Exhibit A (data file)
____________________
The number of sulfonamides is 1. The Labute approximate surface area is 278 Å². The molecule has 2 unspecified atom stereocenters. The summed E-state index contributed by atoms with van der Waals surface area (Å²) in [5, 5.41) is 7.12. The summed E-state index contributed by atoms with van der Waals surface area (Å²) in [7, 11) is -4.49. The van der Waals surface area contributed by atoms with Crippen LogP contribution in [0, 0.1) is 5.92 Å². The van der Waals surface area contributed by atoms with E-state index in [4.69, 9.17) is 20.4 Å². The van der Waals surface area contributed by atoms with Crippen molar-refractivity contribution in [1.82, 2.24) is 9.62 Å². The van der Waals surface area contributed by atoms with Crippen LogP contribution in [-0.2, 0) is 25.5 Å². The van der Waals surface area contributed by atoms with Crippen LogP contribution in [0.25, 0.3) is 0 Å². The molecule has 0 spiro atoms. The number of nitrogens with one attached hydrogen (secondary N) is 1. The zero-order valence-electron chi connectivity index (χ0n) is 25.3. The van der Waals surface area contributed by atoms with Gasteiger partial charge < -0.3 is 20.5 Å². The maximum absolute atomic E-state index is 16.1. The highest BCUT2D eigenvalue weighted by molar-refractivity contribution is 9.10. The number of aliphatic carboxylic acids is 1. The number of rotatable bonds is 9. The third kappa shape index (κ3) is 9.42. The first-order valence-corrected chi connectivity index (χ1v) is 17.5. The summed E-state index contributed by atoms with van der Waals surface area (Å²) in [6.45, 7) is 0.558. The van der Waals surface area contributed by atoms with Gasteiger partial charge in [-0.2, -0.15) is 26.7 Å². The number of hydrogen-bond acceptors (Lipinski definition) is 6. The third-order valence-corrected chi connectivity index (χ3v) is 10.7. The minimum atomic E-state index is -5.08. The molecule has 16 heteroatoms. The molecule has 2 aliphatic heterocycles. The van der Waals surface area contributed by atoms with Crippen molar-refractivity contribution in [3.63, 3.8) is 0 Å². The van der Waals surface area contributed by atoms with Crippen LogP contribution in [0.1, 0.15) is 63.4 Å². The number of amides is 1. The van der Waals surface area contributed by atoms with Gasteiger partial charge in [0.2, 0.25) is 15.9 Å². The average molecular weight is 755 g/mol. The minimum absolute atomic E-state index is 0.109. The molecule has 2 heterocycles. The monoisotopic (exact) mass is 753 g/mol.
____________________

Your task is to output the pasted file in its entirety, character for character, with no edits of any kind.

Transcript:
The number of sulfonamides is 1. The Labute approximate surface area is 278 Å². The molecule has 2 unspecified atom stereocenters. The summed E-state index contributed by atoms with van der Waals surface area (Å²) in [5, 5.41) is 7.12. The summed E-state index contributed by atoms with van der Waals surface area (Å²) in [7, 11) is -4.49. The van der Waals surface area contributed by atoms with Crippen LogP contribution in [0, 0.1) is 5.92 Å². The van der Waals surface area contributed by atoms with E-state index in [4.69, 9.17) is 20.4 Å². The van der Waals surface area contributed by atoms with Crippen molar-refractivity contribution in [1.82, 2.24) is 9.62 Å². The van der Waals surface area contributed by atoms with Crippen LogP contribution in [-0.2, 0) is 25.5 Å². The van der Waals surface area contributed by atoms with Crippen LogP contribution in [0.25, 0.3) is 0 Å². The molecule has 0 spiro atoms. The number of nitrogens with one attached hydrogen (secondary N) is 1. The zero-order valence-electron chi connectivity index (χ0n) is 25.3. The van der Waals surface area contributed by atoms with Gasteiger partial charge < -0.3 is 20.5 Å². The maximum absolute atomic E-state index is 16.1. The highest BCUT2D eigenvalue weighted by molar-refractivity contribution is 9.10. The number of aliphatic carboxylic acids is 1. The number of rotatable bonds is 9. The third kappa shape index (κ3) is 9.42. The first-order valence-corrected chi connectivity index (χ1v) is 17.5. The summed E-state index contributed by atoms with van der Waals surface area (Å²) in [6.45, 7) is 0.558. The van der Waals surface area contributed by atoms with Gasteiger partial charge in [-0.2, -0.15) is 26.7 Å². The number of hydrogen-bond acceptors (Lipinski definition) is 6. The third-order valence-corrected chi connectivity index (χ3v) is 10.7. The minimum atomic E-state index is -5.08. The molecule has 16 heteroatoms. The molecule has 2 aliphatic heterocycles. The van der Waals surface area contributed by atoms with Crippen molar-refractivity contribution in [3.63, 3.8) is 0 Å². The van der Waals surface area contributed by atoms with Crippen LogP contribution in [0.1, 0.15) is 63.4 Å². The number of amides is 1. The van der Waals surface area contributed by atoms with Gasteiger partial charge in [0.2, 0.25) is 15.9 Å². The average molecular weight is 755 g/mol. The minimum absolute atomic E-state index is 0.109. The molecule has 2 heterocycles. The monoisotopic (exact) mass is 753 g/mol.